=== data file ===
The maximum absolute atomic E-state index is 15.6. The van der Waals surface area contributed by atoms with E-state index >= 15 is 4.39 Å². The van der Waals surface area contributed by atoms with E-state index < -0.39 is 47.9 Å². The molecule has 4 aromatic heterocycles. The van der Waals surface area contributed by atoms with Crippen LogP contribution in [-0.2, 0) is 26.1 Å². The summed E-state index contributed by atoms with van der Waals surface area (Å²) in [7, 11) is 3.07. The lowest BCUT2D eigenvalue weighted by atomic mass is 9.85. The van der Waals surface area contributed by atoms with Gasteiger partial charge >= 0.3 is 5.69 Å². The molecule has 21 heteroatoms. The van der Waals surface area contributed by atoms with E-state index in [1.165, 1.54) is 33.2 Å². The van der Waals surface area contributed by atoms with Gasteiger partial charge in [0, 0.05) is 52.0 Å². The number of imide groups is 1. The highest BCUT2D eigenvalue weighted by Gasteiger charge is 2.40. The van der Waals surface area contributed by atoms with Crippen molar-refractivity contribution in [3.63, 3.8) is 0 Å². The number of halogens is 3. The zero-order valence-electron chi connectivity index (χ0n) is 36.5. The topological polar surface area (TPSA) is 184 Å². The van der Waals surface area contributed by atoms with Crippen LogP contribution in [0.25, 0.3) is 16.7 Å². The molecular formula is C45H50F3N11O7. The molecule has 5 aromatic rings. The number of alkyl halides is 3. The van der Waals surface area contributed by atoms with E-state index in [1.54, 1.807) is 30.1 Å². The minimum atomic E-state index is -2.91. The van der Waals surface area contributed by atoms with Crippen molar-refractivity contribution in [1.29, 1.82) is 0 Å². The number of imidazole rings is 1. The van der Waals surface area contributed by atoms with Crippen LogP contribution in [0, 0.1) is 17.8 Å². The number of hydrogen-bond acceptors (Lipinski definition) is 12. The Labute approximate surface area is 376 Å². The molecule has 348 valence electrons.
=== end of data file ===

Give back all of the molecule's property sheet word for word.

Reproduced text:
The maximum absolute atomic E-state index is 15.6. The van der Waals surface area contributed by atoms with E-state index >= 15 is 4.39 Å². The van der Waals surface area contributed by atoms with E-state index < -0.39 is 47.9 Å². The molecule has 4 aromatic heterocycles. The van der Waals surface area contributed by atoms with Crippen LogP contribution in [-0.2, 0) is 26.1 Å². The summed E-state index contributed by atoms with van der Waals surface area (Å²) in [7, 11) is 3.07. The lowest BCUT2D eigenvalue weighted by atomic mass is 9.85. The van der Waals surface area contributed by atoms with Gasteiger partial charge >= 0.3 is 5.69 Å². The molecule has 21 heteroatoms. The van der Waals surface area contributed by atoms with E-state index in [1.165, 1.54) is 33.2 Å². The van der Waals surface area contributed by atoms with Gasteiger partial charge in [0, 0.05) is 52.0 Å². The number of imide groups is 1. The highest BCUT2D eigenvalue weighted by Gasteiger charge is 2.40. The van der Waals surface area contributed by atoms with Crippen molar-refractivity contribution in [3.63, 3.8) is 0 Å². The number of halogens is 3. The zero-order valence-electron chi connectivity index (χ0n) is 36.5. The topological polar surface area (TPSA) is 184 Å². The van der Waals surface area contributed by atoms with Crippen LogP contribution in [0.25, 0.3) is 16.7 Å². The molecular formula is C45H50F3N11O7. The molecule has 5 aromatic rings. The number of alkyl halides is 3. The van der Waals surface area contributed by atoms with E-state index in [1.54, 1.807) is 30.1 Å². The minimum atomic E-state index is -2.91. The van der Waals surface area contributed by atoms with Crippen molar-refractivity contribution in [1.29, 1.82) is 0 Å². The number of imidazole rings is 1. The van der Waals surface area contributed by atoms with Crippen LogP contribution in [0, 0.1) is 17.8 Å². The number of hydrogen-bond acceptors (Lipinski definition) is 12. The Labute approximate surface area is 376 Å². The molecule has 348 valence electrons.